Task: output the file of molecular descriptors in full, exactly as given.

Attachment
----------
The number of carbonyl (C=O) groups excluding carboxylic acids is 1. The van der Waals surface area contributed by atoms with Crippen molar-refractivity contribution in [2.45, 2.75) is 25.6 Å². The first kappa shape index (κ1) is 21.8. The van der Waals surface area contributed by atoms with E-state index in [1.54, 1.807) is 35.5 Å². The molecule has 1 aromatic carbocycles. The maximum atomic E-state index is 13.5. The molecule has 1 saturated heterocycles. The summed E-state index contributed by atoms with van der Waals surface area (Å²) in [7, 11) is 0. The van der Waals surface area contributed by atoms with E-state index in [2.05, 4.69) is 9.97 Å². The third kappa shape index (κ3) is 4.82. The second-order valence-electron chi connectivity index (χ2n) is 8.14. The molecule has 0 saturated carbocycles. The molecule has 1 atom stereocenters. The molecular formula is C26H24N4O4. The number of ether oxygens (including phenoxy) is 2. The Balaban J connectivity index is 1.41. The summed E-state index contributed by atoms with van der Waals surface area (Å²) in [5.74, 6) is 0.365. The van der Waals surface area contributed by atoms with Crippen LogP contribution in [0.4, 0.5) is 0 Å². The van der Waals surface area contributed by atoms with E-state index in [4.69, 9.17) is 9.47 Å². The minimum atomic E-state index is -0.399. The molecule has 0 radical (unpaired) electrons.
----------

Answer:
The number of carbonyl (C=O) groups excluding carboxylic acids is 1. The van der Waals surface area contributed by atoms with Crippen molar-refractivity contribution in [2.45, 2.75) is 25.6 Å². The first kappa shape index (κ1) is 21.8. The van der Waals surface area contributed by atoms with E-state index in [1.54, 1.807) is 35.5 Å². The molecule has 1 aromatic carbocycles. The maximum atomic E-state index is 13.5. The molecule has 1 saturated heterocycles. The summed E-state index contributed by atoms with van der Waals surface area (Å²) in [7, 11) is 0. The van der Waals surface area contributed by atoms with E-state index in [2.05, 4.69) is 9.97 Å². The third kappa shape index (κ3) is 4.82. The second-order valence-electron chi connectivity index (χ2n) is 8.14. The molecule has 0 saturated carbocycles. The molecule has 1 atom stereocenters. The molecular formula is C26H24N4O4. The number of ether oxygens (including phenoxy) is 2. The Balaban J connectivity index is 1.41. The summed E-state index contributed by atoms with van der Waals surface area (Å²) in [5.74, 6) is 0.365. The van der Waals surface area contributed by atoms with Crippen LogP contribution in [0.4, 0.5) is 0 Å². The van der Waals surface area contributed by atoms with E-state index in [4.69, 9.17) is 9.47 Å². The minimum atomic E-state index is -0.399. The molecule has 0 radical (unpaired) electrons.